Finally, and in large part because of the Occupy movement, the issue of economic inequality in the United States is being discussed and debated.
That’s a good thing. But then, as the debate unfolds, we realize how outrageous some of the positions actually are.
A reasonable argument is made by Bob Reich and Debra Satz. First, they argue that inequality is “not always wrong.” They then proceed to outline three main problems with growing inequality: opportunity, civic status, and fairness.
For us, defending equality, and objecting to the outrageous inequalities between the 1 percent and the 99 percent is based on the democratic imperative to create a community where every citizen has a fair chance at a decent life, an equal opportunity to develop their talents, and an equal voice in political decisions. This aspiration for a society of equals finds its taproot not in envy or class resentment but in our country’s founding ideals and in the democratic dreams of peoples everywhere.
Then, on the other side of the debate, there’s the argument—presented by libertarian law professor Richard Epstein and promoted by neoclassical economist Greg Mankiw—that inequality is a good thing.* And not just some inequality but the existing, outrageous, grotesque inequalities that characterize the U.S. economy.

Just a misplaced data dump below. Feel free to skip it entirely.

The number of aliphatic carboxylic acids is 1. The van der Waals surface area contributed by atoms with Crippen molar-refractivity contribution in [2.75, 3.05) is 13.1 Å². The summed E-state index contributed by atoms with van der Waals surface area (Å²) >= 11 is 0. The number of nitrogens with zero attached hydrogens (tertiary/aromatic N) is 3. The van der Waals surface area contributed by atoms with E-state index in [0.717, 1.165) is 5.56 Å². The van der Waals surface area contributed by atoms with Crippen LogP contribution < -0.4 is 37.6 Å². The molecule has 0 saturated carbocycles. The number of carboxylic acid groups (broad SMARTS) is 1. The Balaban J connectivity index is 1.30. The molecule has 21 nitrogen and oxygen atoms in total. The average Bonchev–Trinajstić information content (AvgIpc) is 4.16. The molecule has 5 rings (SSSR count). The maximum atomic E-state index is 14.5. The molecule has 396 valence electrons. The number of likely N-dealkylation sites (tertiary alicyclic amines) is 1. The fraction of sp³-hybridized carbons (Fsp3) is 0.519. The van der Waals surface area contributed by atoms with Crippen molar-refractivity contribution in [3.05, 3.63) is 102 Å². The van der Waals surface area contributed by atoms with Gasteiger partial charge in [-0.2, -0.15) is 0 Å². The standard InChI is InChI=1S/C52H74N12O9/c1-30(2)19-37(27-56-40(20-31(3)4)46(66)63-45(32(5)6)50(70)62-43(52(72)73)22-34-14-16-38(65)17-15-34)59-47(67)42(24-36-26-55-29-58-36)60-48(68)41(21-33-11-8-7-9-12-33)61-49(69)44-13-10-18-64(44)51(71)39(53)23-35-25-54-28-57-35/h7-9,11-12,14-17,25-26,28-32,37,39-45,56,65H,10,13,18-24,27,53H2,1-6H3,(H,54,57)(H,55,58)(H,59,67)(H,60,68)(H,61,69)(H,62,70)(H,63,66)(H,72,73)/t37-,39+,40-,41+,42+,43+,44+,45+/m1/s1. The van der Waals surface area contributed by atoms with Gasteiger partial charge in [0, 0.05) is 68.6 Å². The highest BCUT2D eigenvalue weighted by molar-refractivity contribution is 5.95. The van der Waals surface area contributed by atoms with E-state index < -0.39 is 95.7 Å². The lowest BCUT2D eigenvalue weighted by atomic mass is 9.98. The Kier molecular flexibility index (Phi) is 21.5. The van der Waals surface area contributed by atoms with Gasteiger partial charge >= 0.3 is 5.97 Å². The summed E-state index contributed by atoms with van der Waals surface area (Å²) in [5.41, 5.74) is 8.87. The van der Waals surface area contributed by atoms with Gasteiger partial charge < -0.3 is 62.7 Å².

If readers watch the interview or read the transcript, they’ll find the following exchange:
PAUL SOLMAN: So, if inequality is good because it provides incentives to people, is equality bad because it provides disincentives?
RICHARD EPSTEIN: No, it’s not the equality or the inequality. It’s the possibility of earning a high rate of return which does it.
And what happens is, if you let people go through voluntary transactions that produce mutual gain, you will increase overall welfare, you will improve the position of those on the bottom. But increased overall welfare will produce greater skews in income, because in a world with genuine opportunities, you will create billionaires.
In a world without it, the people at the bottom will remain where they were, there will be nobody at the top to subsidize them, so everybody will turn out to be worse off.
Yep, that’s right. It’s the kissing cousin to the “job creators” argument: the rich subsidize the poor. And, without the super rich, the poor will be worse off.
It’s hard to believe such a position is taken seriously. But it is—on PBS, at New York University, and at Harvard.
Many liberals are now calling for evidence-based economic policy. But more evidence won’t convince people like Epstein and Mankiw. They don’t deny the existence of persistent and growing inequalities within the U.S. economy. In their view, economic inequality is a good thing.
* The next time someone tries to make the argument that PBS has a liberal bias, send them to the interview with Epstein.